to transform the physical universe in the manner for which the spell has been created.
As a method to enable the concentration and reordering of the spell, the symbols and words are stored on books and scrolls, to which the mage must have access. As having a large number of spells and cantrips can take a lot of space, many higher level mages acquire several books or scrolls that they keep in various cases - however, as a group, these are jointly called a 'spellbook' - largely because every low-level mage begins with just one small book sufficient to keep records for a few cantrips and 1st level spells. As more spells and cantrips are gained, however, inevitably another book is purchased - or if bookbinding is rare in a region and difficult to obtain, scrolls will be used in a book's place.
Spellbooks and scrolls are measured by 'quires,' a measurement that most would associate with 16 book pages - if the book is 9 inches by 12 inches in size. Changing the size of the book page would change the number of spells and cantrips that could be written on a given page . . . so rather than count the space needed to write a spell or cantrip by 'pages,' quires are used.
A single cantrip will require 1/32 of a quire. A given spell level would require 1/16 of a quire. Thus a 3rd level spell would require 3/16 of a quire. As books in the equipment system are priced and measured by the number of quires they contain, the size of a spellbook the player buys at the start of the campaign determines how long it will be before there is no more space and another book or scroll is required. Take note that in gaining several spells and cantrips at a given level, this space can be used up quickly - and it is often true that a low level mage can't afford more than a small, cheap book at first level due to available funds.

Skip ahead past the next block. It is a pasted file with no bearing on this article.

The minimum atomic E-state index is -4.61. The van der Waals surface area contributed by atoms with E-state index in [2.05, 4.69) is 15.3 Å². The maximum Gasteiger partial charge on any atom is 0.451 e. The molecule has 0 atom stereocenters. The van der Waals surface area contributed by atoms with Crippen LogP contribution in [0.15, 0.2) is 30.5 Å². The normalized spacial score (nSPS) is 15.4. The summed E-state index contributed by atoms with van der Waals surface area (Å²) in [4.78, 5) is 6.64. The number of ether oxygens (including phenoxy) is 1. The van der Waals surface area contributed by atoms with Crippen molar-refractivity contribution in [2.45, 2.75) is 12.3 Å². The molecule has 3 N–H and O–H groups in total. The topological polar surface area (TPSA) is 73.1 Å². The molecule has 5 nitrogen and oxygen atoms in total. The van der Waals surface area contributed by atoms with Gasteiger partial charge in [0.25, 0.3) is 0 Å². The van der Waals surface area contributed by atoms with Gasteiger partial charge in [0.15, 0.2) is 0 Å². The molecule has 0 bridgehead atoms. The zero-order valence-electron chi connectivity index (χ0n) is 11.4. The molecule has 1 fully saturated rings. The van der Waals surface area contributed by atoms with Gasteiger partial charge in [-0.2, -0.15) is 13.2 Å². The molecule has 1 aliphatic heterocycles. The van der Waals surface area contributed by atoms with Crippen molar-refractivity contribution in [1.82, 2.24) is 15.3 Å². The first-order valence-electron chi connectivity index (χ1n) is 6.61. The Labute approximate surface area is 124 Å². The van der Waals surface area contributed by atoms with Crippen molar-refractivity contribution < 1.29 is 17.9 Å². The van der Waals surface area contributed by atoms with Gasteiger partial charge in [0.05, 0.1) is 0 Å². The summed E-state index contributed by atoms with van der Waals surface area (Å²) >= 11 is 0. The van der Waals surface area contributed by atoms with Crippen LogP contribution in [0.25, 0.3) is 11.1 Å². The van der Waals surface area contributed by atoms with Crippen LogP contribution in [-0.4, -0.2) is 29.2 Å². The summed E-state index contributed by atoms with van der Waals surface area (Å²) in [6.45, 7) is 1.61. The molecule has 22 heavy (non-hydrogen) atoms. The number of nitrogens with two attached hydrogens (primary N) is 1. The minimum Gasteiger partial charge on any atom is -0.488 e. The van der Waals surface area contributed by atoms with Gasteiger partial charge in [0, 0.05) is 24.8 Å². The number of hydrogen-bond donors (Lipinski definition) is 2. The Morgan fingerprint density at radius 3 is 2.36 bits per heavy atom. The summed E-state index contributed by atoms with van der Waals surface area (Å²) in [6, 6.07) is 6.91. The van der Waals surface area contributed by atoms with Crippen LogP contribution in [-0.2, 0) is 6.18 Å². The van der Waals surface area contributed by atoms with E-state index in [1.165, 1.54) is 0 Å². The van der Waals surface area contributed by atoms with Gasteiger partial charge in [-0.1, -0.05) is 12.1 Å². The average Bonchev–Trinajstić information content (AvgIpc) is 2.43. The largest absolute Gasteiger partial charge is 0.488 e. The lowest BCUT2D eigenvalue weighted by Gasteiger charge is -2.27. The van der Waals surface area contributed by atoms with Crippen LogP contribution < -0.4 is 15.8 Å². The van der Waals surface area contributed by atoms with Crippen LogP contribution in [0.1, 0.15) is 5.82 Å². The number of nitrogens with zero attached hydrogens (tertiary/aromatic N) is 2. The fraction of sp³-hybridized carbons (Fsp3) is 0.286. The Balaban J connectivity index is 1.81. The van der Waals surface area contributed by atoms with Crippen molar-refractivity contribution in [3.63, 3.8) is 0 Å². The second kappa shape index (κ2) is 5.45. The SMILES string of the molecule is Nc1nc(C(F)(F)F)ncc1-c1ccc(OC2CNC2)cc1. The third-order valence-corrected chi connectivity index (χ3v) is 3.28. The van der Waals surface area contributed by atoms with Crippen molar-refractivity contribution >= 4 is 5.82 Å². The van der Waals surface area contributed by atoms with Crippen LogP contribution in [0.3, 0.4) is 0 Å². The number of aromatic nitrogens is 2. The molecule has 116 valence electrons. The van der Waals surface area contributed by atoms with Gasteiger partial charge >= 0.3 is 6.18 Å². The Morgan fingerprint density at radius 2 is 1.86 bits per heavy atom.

As space is required, an mage's spellbook may include a group of books which are tied together with string or stored in a box—or even several boxes. A very large spell book can have as many as 14 quires, large enough for a 26th level mage. Such a book would be very heavy and expensive.
Copying spells from one book to another is entirely possible if the mage knows the spell, but the process will become quite expensive in terms of magical ink. For game purposes, the cost of inscribing a new spell gained from levels - the first time - into the mage's spellbook is suspended (simply because I do not wish to punish players for going up a level!). I generally presume that the mage has been carefully obtaining just enough magical ink to inscribe their book (through the donations persons well-met or guilds) without this acquisition being noted on their character sheets. Elective spell copying, however, will require the cost of materials to achieve.
It is presumed that while the character is at a certain level and able to cast those spells they understand, they are reflecting upon and considering other spells that they partly understand (due to their original training and insight) until such time as they achieve a level and the necessary epiphany needed to finally understand how those spells work has been achieved. This epiphany is the result of having gained more experience.
If a spellbook were destroyed, it would be very difficult and expensive for an mage to re-gather their spells together again. While the mage could simply write out any spells that were still ordered in mind (a process of unlocking the spell without discharging), finding copies of spells that were not ordered (but which the mage would understand upon seeing) could require much searching and expense - plus the cost of materials.